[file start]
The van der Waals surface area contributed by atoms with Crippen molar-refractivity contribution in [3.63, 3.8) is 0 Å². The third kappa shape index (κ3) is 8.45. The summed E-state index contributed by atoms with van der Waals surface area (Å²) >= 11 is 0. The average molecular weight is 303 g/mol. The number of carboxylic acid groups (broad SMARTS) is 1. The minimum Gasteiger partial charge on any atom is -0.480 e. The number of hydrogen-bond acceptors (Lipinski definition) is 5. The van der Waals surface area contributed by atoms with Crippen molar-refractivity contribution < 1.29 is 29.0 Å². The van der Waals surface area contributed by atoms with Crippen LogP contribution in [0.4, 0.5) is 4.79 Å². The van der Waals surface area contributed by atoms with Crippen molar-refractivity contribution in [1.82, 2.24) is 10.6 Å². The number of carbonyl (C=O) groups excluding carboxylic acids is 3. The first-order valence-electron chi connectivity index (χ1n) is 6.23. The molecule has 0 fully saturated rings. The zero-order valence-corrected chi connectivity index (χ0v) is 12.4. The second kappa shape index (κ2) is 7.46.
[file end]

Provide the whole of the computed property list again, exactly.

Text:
The van der Waals surface area contributed by atoms with Crippen molar-refractivity contribution in [3.63, 3.8) is 0 Å². The third kappa shape index (κ3) is 8.45. The summed E-state index contributed by atoms with van der Waals surface area (Å²) >= 11 is 0. The average molecular weight is 303 g/mol. The number of carboxylic acid groups (broad SMARTS) is 1. The minimum Gasteiger partial charge on any atom is -0.480 e. The number of hydrogen-bond acceptors (Lipinski definition) is 5. The van der Waals surface area contributed by atoms with Crippen molar-refractivity contribution < 1.29 is 29.0 Å². The van der Waals surface area contributed by atoms with Crippen LogP contribution in [0.4, 0.5) is 4.79 Å². The van der Waals surface area contributed by atoms with Crippen molar-refractivity contribution in [1.82, 2.24) is 10.6 Å². The number of carbonyl (C=O) groups excluding carboxylic acids is 3. The first-order valence-electron chi connectivity index (χ1n) is 6.23. The molecule has 0 fully saturated rings. The zero-order valence-corrected chi connectivity index (χ0v) is 12.4. The second kappa shape index (κ2) is 7.46.